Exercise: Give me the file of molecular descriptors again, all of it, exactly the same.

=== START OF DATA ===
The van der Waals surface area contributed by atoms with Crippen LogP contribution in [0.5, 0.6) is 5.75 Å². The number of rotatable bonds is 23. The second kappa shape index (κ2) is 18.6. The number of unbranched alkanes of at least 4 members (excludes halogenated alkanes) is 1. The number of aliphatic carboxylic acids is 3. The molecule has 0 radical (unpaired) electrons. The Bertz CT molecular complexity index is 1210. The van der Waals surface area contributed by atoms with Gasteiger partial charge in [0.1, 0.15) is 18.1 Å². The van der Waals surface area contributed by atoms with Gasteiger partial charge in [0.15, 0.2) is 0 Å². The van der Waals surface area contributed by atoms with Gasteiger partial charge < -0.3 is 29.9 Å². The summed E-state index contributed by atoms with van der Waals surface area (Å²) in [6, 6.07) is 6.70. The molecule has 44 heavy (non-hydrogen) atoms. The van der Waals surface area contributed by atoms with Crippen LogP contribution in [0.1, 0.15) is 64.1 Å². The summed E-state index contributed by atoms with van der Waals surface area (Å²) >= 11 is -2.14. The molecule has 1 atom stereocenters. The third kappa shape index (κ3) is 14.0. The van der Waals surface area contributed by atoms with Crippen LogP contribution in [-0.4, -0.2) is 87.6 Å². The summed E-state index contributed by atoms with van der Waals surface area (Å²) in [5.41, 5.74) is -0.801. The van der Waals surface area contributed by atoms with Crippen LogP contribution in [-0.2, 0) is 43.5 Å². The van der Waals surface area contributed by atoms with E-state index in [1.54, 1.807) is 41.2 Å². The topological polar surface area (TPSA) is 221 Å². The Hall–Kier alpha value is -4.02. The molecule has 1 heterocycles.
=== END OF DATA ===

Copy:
The van der Waals surface area contributed by atoms with Crippen LogP contribution in [0.5, 0.6) is 5.75 Å². The number of rotatable bonds is 23. The second kappa shape index (κ2) is 18.6. The number of unbranched alkanes of at least 4 members (excludes halogenated alkanes) is 1. The number of aliphatic carboxylic acids is 3. The molecule has 0 radical (unpaired) electrons. The Bertz CT molecular complexity index is 1210. The van der Waals surface area contributed by atoms with Gasteiger partial charge in [0.1, 0.15) is 18.1 Å². The van der Waals surface area contributed by atoms with Gasteiger partial charge in [0.15, 0.2) is 0 Å². The van der Waals surface area contributed by atoms with Gasteiger partial charge < -0.3 is 29.9 Å². The summed E-state index contributed by atoms with van der Waals surface area (Å²) in [6, 6.07) is 6.70. The molecule has 44 heavy (non-hydrogen) atoms. The van der Waals surface area contributed by atoms with Crippen LogP contribution in [0.1, 0.15) is 64.1 Å². The summed E-state index contributed by atoms with van der Waals surface area (Å²) >= 11 is -2.14. The molecule has 1 atom stereocenters. The third kappa shape index (κ3) is 14.0. The van der Waals surface area contributed by atoms with Crippen LogP contribution in [-0.4, -0.2) is 87.6 Å². The summed E-state index contributed by atoms with van der Waals surface area (Å²) in [5.41, 5.74) is -0.801. The van der Waals surface area contributed by atoms with Crippen LogP contribution in [-0.2, 0) is 43.5 Å². The van der Waals surface area contributed by atoms with E-state index in [1.54, 1.807) is 41.2 Å². The topological polar surface area (TPSA) is 221 Å². The Hall–Kier alpha value is -4.02. The molecule has 1 heterocycles.